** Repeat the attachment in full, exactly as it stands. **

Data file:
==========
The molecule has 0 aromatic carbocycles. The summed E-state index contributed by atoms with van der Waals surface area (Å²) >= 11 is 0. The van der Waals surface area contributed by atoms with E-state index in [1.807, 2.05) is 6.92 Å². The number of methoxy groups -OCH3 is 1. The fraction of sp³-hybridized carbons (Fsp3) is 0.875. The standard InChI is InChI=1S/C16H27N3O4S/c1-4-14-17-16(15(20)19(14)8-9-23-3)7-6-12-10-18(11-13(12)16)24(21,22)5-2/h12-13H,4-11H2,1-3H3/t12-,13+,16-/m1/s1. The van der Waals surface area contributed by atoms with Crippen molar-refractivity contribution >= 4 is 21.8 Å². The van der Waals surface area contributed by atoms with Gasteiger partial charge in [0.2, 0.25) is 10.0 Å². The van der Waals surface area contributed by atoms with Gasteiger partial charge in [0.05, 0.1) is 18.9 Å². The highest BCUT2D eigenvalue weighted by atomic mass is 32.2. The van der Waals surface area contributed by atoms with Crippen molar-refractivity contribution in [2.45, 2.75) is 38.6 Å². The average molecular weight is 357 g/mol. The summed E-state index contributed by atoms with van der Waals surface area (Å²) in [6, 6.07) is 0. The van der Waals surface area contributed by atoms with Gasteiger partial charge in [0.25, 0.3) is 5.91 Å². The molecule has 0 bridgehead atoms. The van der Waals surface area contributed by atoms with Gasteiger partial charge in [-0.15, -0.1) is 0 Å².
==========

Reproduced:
The molecule has 0 aromatic carbocycles. The summed E-state index contributed by atoms with van der Waals surface area (Å²) >= 11 is 0. The van der Waals surface area contributed by atoms with E-state index in [1.807, 2.05) is 6.92 Å². The number of methoxy groups -OCH3 is 1. The fraction of sp³-hybridized carbons (Fsp3) is 0.875. The standard InChI is InChI=1S/C16H27N3O4S/c1-4-14-17-16(15(20)19(14)8-9-23-3)7-6-12-10-18(11-13(12)16)24(21,22)5-2/h12-13H,4-11H2,1-3H3/t12-,13+,16-/m1/s1. The van der Waals surface area contributed by atoms with Crippen molar-refractivity contribution >= 4 is 21.8 Å². The van der Waals surface area contributed by atoms with Gasteiger partial charge in [0.2, 0.25) is 10.0 Å². The van der Waals surface area contributed by atoms with Gasteiger partial charge in [0.05, 0.1) is 18.9 Å². The highest BCUT2D eigenvalue weighted by atomic mass is 32.2. The van der Waals surface area contributed by atoms with Crippen molar-refractivity contribution in [2.45, 2.75) is 38.6 Å². The average molecular weight is 357 g/mol. The summed E-state index contributed by atoms with van der Waals surface area (Å²) in [6, 6.07) is 0. The van der Waals surface area contributed by atoms with Gasteiger partial charge in [0.25, 0.3) is 5.91 Å². The molecule has 0 bridgehead atoms. The van der Waals surface area contributed by atoms with Gasteiger partial charge in [-0.15, -0.1) is 0 Å².